Hazard Analysis and Critical Control Point (HACCP) systems have been recognized as a successful means of controlling food safety hazards for over 50 years. As we approach implementation of the Food Safety Modernization Act (FSMA), it appears the Food and Drug Administration intends to require something other than HACCP. The FSMA requires registered facilities to conduct a hazard analysis, identify and implement preventive controls, monitor the performance of those controls, and maintain records. The FSMA requirement, a Hazard Analysis and Risk-Based Process Control (HAPC) system, seems to differ from HACCP in that it does not require identification of critical control points with critical limits.
Both HACCP and HAPC require a hazard analysis. Facilities have approached the hazard analysis in various ways. The purpose has always been to identify hazards and the significance of their risk and then identify controls and their related significance within each portion or process in the food chain. Methods to guide and document the hazard analysis include the use of decision trees, matrices with numerical values for hazards’ risk and severity, and questions in table format to assist in the decision process. Under a HACCP system, the result of the hazard analysis answers the questions: “Are there any critical control points?” and if so, “How are they controlled?”. In theory, this clarifies the absolute bottom line to ensure process safety. It focuses the food safety plan and those developing it on the critical steps and their control.
Over time, the number of critical control points (CCPs) identified in a single HACCP plan has gone down dramatically compared to what it was when HACCP was first implemented. In the early years, plans had 12 or more CCPs. It was later thought that this many critical steps diluted the focus. How could so many things actually be critical? Some of those CCPs, if data supported the stability of the process, were changed to control points and no longer considered quite so critical. The intent was appropriate and industry has continued to demonstrate strong control over essential food safety steps.
The number of CCPs in a plan has also been influenced by factors outside of science and food safety. If a specific step is not readily measurable, the company may have decided it isn’t critical. If a step is not fully under company control (such as receiving), the company may have decided it just doesn’t work well as a CCP. Companies under HACCP systems worked to simplify and retain focus on what is truly critical.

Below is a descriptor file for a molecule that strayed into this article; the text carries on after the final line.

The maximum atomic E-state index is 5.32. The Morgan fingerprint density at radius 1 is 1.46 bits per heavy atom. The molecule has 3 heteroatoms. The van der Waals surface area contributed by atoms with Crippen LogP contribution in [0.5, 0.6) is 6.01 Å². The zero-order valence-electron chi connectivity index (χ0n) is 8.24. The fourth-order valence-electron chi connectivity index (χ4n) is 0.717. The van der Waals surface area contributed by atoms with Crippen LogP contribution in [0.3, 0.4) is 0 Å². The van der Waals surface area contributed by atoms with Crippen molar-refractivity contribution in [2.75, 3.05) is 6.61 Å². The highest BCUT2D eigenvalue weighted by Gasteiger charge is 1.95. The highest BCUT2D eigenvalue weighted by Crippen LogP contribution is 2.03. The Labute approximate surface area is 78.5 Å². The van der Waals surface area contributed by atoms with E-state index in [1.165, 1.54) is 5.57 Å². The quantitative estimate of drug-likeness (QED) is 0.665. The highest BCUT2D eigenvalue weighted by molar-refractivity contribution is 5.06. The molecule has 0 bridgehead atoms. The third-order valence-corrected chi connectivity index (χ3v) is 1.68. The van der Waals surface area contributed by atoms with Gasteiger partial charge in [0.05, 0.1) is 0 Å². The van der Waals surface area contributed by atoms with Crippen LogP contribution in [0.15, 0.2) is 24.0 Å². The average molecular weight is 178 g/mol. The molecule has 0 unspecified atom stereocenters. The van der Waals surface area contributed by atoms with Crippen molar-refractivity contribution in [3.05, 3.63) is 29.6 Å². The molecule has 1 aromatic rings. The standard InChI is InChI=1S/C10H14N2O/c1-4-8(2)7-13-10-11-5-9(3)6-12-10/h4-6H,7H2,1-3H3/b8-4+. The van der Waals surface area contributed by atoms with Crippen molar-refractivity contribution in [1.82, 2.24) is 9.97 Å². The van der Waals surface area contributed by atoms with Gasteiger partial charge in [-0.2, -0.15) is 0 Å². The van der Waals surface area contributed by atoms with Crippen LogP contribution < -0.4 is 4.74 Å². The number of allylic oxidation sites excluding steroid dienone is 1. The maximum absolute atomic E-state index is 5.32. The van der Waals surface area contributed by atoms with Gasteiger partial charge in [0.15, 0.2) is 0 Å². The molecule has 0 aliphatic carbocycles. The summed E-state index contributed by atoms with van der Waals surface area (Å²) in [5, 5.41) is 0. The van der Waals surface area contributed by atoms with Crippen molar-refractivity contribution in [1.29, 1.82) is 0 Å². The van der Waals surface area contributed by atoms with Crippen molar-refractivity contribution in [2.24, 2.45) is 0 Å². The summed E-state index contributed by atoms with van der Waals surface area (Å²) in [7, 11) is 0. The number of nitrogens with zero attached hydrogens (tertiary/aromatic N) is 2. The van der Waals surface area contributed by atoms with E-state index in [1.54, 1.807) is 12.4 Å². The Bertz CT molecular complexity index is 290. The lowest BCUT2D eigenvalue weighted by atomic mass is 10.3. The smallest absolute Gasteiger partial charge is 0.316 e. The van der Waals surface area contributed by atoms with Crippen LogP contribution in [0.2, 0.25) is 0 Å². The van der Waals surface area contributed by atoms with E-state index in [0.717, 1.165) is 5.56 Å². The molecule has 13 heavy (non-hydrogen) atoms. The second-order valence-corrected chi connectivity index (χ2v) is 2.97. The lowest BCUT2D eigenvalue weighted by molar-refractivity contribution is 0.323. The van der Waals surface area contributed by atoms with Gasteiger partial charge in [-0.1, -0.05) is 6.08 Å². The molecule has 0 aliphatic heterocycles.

Now, there is a concern that companies may lose sight of the pre-requisite programs because there is too great an emphasis on CCPs and not enough on each step or control in the process.
Although the exact requirements have not been identified, the FSMA mandates a hazard analysis without necessarily asking for identification of CCPs. One factor for this may be the complexity of the process and the challenges in regulating CCP or HACCP requirements. One could assume that the FDA version of a mandatory food safety plan might be easier than what has been required for those with regulated HACCP Plans. On the other hand, the HAPC systems could turn out to be equally or even more demanding as HACCP. HAPC may require a greater focus on prevention through a step-by-careful (regulated)-step approach rather such as strong emphasis on (only) the critical steps.
Over the past 10-12 years, companies under the inspection of the Food Safety Inspection Service (FSIS) have experienced increasing HACCP related requirements. First there was a need for more supporting documentation for CCPs and their limits, then for more support of decisions documented in the hazard analysis, then for more verification and validation data for CCPs, and very recently, there is a push for validation of pre-requisite programs. These changes aren’t just to create jobs—they are to ensure food safety is being accomplished and can be proven. This recent push toward validation of the pre-requisite programs is very much in line with what the FSMA may propose through HAPC. The emphasis is on process control.
The bottom line of any strong food safety program isn’t only the CCPs. It is the total process with multiple hurdles managing and reducing risk. If any one hurdle is inadequate, the variation may increase ultimately causing failure at a critical junction. What is most important is creating a system that uses science and controls that can be examined through collecting accurate data and using that data to ensure and maintain control.
Identification of CCPs and implementation of a HACCP Plan is still the best method to ensure food safety but this plan is only as strong as the pre-requisites that support it. So perhaps it is time for another look at HACCP. If foundational pre-requisite programs are not verified and validated with the same vigor as a CCP, perhaps that foundation is not as strong as needed. Perhaps it is time to reassess the HACCP Plan with increased emphasis on process control in light of all of results of a Hazard Analysis and the risk-based Process Controls, HAPC.
About the Author
Cathy Crawford, Vice President, HACCP Consulting Group, L.L.C.
Cathy@foodsafety1.com | 757.371.5832 | www.haccpcg.com
Ms. Crawford has a broad range of experience in consulting, food manufacturing and food chemistry / microbiology laboratories. She is an enthusiastic trainer who has provided HACCP and other food safety training to a wide variety of businesses, including meat and poultry processors, bakeries, fruit and vegetable processors/packers, and food service establishments. She is a registered auditor for Safe Quality Foods (SQF). Ms. Crawford holds a master’s degree in food safety from Michigan State and a bachelor’s degree in biology from Arizona State University.